"at one level, using ISAs is tax avoidance."She was suggesting that Nick Clegg and Danny Alexander had made a mistake by referring to plans to challenge both tax avoidance and tax evasion. Except that they were deliberate in their choice of words. There was no mistake.
Throughout my 25 year career as a tax adviser I stuck to the old adage that tax avoidance is legal and tax evasion is illegal. When I started to be troubled by the morality of tax avoidance I gave up giving tax advice.
As former British Chancellor of the Exchequer Denis Healey memorably explained:
“The difference between tax avoidance and tax evasion is the thickness of a prison wall”.This distinction remains true today. But something has changed. As Nick Clegg stressed, the Coalition Government wishes to stamp out (as did the previous administration) tax avoidance that is:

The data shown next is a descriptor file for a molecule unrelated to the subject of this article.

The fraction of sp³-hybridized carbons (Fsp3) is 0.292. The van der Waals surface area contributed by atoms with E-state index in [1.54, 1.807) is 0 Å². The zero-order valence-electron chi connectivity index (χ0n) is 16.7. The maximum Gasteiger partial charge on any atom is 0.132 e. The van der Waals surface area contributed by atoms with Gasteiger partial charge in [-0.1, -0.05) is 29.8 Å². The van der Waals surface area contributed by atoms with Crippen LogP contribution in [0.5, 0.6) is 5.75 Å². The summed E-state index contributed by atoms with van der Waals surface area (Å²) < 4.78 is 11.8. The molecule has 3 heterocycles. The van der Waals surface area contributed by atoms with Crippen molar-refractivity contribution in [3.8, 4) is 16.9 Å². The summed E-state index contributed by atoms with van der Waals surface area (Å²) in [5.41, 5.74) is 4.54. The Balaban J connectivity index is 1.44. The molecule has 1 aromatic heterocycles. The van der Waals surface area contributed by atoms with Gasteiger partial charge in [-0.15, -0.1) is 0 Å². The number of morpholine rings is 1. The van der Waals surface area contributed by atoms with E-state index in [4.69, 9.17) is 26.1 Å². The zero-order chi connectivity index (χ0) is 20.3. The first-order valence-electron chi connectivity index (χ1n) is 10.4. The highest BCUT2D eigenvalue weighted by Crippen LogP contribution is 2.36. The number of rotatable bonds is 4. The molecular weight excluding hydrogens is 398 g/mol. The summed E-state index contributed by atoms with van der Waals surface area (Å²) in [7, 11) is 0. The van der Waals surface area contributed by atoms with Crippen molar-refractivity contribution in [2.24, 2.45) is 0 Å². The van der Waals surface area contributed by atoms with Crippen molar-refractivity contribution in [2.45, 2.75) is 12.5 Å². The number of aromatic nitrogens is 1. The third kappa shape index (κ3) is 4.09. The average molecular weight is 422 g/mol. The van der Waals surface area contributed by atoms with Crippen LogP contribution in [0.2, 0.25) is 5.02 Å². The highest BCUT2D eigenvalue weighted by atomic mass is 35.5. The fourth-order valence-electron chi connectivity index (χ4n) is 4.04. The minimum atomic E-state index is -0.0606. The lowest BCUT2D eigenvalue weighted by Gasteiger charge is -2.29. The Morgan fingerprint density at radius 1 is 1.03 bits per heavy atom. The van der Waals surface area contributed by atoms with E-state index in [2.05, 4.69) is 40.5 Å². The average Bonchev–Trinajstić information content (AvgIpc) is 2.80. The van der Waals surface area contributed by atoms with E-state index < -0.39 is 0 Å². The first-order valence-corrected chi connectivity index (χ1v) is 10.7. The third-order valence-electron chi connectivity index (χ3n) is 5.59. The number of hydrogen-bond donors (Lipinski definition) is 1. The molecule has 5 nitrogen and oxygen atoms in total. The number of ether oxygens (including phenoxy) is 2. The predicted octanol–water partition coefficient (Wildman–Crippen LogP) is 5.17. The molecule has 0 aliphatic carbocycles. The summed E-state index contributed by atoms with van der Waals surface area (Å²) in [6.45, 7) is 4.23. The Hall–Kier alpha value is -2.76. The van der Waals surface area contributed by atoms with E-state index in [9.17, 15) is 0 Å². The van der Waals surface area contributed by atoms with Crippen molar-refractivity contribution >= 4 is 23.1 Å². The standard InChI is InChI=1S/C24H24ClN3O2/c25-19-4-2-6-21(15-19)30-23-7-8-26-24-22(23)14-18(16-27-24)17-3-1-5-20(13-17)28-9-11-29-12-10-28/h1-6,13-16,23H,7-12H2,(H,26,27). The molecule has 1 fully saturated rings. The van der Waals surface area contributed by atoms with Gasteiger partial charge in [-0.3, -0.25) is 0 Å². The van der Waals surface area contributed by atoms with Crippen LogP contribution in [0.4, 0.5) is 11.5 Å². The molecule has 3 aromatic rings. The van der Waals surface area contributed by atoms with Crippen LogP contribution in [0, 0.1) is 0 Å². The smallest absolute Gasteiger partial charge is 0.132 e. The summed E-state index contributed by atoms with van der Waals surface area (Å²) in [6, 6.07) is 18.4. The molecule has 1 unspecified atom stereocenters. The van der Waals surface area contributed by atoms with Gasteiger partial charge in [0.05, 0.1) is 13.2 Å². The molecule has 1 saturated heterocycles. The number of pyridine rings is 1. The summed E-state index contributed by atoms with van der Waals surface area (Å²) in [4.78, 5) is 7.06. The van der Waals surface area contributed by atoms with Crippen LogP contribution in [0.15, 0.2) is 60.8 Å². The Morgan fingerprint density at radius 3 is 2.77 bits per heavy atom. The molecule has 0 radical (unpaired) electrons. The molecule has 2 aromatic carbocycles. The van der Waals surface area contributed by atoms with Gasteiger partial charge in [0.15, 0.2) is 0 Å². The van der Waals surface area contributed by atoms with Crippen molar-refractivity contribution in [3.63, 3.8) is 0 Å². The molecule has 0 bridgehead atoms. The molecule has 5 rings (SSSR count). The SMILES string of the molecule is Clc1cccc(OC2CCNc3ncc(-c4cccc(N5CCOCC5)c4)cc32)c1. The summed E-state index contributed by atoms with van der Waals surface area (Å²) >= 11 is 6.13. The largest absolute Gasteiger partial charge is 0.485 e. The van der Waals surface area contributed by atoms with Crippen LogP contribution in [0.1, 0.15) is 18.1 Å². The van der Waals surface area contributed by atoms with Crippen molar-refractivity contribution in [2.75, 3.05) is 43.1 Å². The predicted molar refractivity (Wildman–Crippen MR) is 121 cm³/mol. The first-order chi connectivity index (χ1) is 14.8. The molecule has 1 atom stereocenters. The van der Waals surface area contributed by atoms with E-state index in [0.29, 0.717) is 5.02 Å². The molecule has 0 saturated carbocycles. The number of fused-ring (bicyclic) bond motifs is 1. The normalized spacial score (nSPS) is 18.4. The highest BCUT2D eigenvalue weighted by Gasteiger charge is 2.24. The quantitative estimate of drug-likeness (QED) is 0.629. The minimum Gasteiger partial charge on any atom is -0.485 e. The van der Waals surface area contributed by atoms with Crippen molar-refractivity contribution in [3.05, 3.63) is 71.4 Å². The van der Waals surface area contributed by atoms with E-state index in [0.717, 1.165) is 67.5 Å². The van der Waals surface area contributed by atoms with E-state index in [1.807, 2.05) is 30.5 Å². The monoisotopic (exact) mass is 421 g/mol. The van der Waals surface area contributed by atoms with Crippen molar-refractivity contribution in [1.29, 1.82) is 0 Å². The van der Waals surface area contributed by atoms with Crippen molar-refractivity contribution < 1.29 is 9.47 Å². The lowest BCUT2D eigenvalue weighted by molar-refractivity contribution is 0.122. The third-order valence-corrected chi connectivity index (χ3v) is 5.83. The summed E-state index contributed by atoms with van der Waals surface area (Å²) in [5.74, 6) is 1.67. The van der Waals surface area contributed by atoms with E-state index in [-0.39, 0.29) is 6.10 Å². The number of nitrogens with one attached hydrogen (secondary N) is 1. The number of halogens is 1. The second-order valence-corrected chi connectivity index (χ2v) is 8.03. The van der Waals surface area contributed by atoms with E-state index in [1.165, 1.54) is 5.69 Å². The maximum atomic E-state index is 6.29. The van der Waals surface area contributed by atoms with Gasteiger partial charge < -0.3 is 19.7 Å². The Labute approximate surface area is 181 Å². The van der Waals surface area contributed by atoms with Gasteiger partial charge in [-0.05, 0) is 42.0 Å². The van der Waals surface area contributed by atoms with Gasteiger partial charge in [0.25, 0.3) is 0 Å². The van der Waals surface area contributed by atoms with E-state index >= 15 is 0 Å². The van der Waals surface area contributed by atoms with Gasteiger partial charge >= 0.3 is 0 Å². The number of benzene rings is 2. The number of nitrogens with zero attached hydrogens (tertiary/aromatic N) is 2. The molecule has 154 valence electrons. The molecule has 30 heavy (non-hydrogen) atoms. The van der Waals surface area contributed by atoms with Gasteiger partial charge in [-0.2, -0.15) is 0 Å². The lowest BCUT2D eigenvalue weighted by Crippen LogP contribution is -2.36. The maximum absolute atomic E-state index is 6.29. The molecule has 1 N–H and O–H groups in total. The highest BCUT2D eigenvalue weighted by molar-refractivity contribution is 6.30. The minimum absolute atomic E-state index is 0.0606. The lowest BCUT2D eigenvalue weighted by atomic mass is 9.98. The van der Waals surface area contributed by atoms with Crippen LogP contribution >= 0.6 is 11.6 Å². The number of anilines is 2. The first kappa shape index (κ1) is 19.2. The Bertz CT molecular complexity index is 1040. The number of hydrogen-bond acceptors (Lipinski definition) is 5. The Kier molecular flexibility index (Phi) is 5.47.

"perfectly legal but morally questionable"For Kirsty's benefit - and that of anyone else who is confused, let's be clear. It is self evident that investing in in an ISA (Individual Savings Account) is not 'morally questionable' and thus not under attack. As long as all the published conditions for saving through an ISA are met it is simply good tax planning to make use of the facility to save money in a tax-free structure (ISA) specifically intended for this purpose. So perhaps we do need to be able to distinguish acceptable and unacceptable tax avoidance.
In this connection I again refer back to a post on this blog from over two years ago: Distinguishing Tax Evasion, Tax Avoidance and Tax Planning.*
* The distinction was first made by Richard Murphy and I note that he has more recently published a new tax briefing on the subject. Whilst I may not agree with his politics or all of his views, I think on this he may be right.